All that turns is a wheel The skyis ashen & a wheel that is turning as we crossa bridge of stone It is not yet noon in the port where I live Like any a poem that is after you Paul at Pont Mirabeau We touch a bridge & therefore its stone To touch a stone is forever to touch a bridge In the streetthey are starting fires It warms even us What was crossed out is not the same as what was never written down Mountains mind even us Looked at last at the branch that plaits your face Symptom like we cling gardener to each Love referentless From the roof ofthe apartment branches break their pits seedless within it men in trees sing In the aenigmaof a shadow of a window left openfor windto leave In the thought that cannot account for form & having spent thoughtwe encounter form only In the distance between the hole ofa stone & a dove within it Of all we have imagined & we haveimagined such distances What is known & not known You touchthe stone it could be any stone I live on It is fallingash in Santa Ana falling in your year irrecoverably in the eveningholding hands our selves into the evening we wept a quiet English the day contained (Such silence suddennow in the clearing A tarpchains the lot of our speech Sunday no women washing at the washing stones The past is only the only mutable thing) A lone tanker in the waves swims
From a Year & other poems by Jos Charles (Minneapolis: Milkweed Editions, 2022).
Copyright © 2022 by Jos Charles.
Reprinted with permission from Milkweed Editions.
Sergio de la Torre
Jos Charles is author of the forthcoming collection a Year & other poems (Milkweed Editions, March 15, 2022), feeld, a Pulitzer-finalist and winner of the 2017 National Poetry Series selected by Fady Joudah (Milkweed Editions, 2018), and Safe Space (Ahsahta Press, 2016). She currently teaches as a part of Randolph College’s low-residency MFA program. Charles has an MFA from the University of Arizona and is currently a PhD student at UC Irvine. She resides in Long Beach, CA.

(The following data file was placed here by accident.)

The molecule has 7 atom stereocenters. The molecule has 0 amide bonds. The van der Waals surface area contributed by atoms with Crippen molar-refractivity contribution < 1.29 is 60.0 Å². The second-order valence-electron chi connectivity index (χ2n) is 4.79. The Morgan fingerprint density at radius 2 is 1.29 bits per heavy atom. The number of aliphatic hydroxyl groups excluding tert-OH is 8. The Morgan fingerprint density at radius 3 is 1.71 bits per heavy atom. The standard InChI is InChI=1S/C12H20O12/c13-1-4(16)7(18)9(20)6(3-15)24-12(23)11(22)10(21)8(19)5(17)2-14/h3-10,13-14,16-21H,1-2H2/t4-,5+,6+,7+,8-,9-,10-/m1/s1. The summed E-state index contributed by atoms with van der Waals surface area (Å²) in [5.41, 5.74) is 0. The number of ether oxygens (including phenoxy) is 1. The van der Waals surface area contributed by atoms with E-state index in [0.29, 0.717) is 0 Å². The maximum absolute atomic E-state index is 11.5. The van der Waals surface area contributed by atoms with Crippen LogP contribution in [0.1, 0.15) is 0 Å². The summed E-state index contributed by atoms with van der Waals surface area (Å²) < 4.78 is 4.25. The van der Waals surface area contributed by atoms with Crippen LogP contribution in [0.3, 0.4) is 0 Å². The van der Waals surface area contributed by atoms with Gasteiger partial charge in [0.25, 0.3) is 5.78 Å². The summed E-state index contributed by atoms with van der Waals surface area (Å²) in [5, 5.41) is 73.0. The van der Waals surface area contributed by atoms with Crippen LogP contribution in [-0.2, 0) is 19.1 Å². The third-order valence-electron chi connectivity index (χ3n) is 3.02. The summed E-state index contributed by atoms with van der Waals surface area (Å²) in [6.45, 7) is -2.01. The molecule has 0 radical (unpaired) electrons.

Jos Charles’s poems communicate with one another as neurons do: sharp, charged, in language that predates language. “A scandal / three cartons red / in a hedge / in / each the thousand eye research of flies.” With acute lyricism, she documents how a person endures seemingly relentless devastation—California wildfires, despotic legislation, housing insecurity—amid illusions of safety. “I wanted to believe,” Charles declares, “a corner a print leaned to / a corner can save / a people.” Still the house falls apart. Death visits and lingers. Belief proves, again and again, that belief alone is not enough.
Yet miraculously, one might still manage to seek—propelled by love, or hope, or sometimes only momentum—something better. There is a place where there are no futile longings, no persistent institutional threats to one’s life. Poems might take us there; tenderness, too, as long as we can manage to keep moving. “A current / gives as much as it has,” writes Charles—despite fire, despite loss.
Harrowing and gorgeous, a Year & other poems is an astonishing new collection from a poet of “unusual beauty and lyricism” (New Yorker).